|The Incredible Hulk|
|No. of issues|
|Created by||Stan Lee|
The Incredible Hulk is an ongoing comic book series featuring the Marvel Comics superhero the Hulk and his alter ego Dr. Bruce Banner. First published in May 1962, the series ran for six issues before it was cancelled in March 1963, and the Hulk character began appearing in Tales to Astonish. With issue #102, Tales to Astonish was renamed to The Incredible Hulk in April 1968, becoming its second volume. The series continued to run until issue #474 in March 1999 when it was replaced with the series Hulk which ran until February 2000 and was retitled to The Incredible Hulk's third volume, running until March 2007 when it became The Incredible Hercules with a new title character. The Incredible Hulk returned in September 2009 beginning at issue #600, which became The Incredible Hulks in November 2010 and focused on the Hulk and the modern incarnation of his expanded family. The series returned to The Incredible Hulk in December 2011 and ran until January 2013, when it was replaced with The Indestructible Hulk as part of Marvel's Marvel NOW! relaunch.
The original series was cancelled with issue #6 (March 1963). Lee had written each story, with Jack Kirby penciling the first five issues and Steve Ditko penciling and inking the sixth.
A year and a half after the series was cancelled, the Hulk became one of two features in Tales to Astonish, beginning in issue #60 (Oct. 1964).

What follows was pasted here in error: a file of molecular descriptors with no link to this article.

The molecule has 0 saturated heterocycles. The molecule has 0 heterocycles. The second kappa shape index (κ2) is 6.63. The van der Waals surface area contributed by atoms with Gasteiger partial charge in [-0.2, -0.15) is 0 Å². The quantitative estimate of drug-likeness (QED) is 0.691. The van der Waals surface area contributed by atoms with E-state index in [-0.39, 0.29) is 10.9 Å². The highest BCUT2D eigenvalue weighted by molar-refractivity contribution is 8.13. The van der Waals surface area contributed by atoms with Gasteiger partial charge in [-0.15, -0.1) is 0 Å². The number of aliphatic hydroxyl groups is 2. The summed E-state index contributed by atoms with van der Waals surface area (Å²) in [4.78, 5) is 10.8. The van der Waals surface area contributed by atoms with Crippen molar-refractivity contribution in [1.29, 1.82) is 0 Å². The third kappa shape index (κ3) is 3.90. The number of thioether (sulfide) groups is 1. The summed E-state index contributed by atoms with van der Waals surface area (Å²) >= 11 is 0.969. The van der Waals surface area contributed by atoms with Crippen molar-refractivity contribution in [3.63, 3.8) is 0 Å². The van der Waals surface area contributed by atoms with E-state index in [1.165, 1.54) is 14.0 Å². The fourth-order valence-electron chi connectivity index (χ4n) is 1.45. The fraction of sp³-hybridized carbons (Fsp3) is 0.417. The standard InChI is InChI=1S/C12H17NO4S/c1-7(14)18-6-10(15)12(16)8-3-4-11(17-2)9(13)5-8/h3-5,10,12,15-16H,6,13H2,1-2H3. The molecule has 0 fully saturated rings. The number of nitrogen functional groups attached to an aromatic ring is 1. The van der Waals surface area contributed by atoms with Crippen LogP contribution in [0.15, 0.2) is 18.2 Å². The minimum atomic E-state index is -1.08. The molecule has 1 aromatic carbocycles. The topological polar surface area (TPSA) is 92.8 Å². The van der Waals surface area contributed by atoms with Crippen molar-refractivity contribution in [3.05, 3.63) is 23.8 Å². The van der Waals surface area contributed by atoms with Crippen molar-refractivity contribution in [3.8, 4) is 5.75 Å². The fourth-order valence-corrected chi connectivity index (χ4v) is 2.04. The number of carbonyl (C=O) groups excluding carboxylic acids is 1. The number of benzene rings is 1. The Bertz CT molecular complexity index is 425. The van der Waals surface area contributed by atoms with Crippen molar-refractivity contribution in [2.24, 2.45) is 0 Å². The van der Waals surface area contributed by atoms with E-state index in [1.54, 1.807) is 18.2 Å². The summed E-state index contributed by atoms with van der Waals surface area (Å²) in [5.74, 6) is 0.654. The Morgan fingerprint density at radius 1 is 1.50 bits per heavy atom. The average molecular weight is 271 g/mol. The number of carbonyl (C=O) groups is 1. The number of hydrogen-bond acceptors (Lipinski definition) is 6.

This new Hulk feature was initially scripted by writer-editor Lee and illustrated by the team of penciller Steve Ditko and inker George Roussos. Other artists later in this run included Jack Kirby from #68–87 (June 1965 – Oct. 1966), doing full pencils or, more often, layouts for other artists; Gil Kane, credited as "Scott Edwards", in #76 (February 1966), his first Marvel Comics work; Bill Everett inking Kirby in #78–84 (Feb–Oct. 1966); and John Buscema penciling Kirby's layouts in #85–87. The Tales to Astonish run introduced the supervillains the Leader, who would become the Hulk's nemesis, and the Abomination, another gamma-irradiated being. Comics artist Marie Severin finished out the Hulk's run in Tales to Astonish.
Beginning with issue #102 (April 1968) the book was retitled The Incredible Hulk (vol. 2) and ran until 1999, when Marvel cancelled the series and restarted the title with the shorter-titled Hulk #1.
The Incredible Hulk (vol. 2) was published through the 1970s. At times, the writers included Archie Goodwin, Chris Claremont, and Tony Isabella. Len Wein wrote the series from 1974 through 1978. Nearly all of the 1970s issues were drawn by either Herb Trimpe, who was the regular artist for seven years, or Sal Buscema, who was the regular artist for 10 years, starting with issue #194 (December 1975). Issues #180–181 (Oct.–Nov. 1974) introduced the character Wolverine, who would go on to become one of Marvel Comics' most popular. The original art for the comic book page that introduced Wolverine sold for $657,250 in May 2014. Key supporting characters included Jim Wilson and Jarella, both of whom would make few appearances outside of this decade.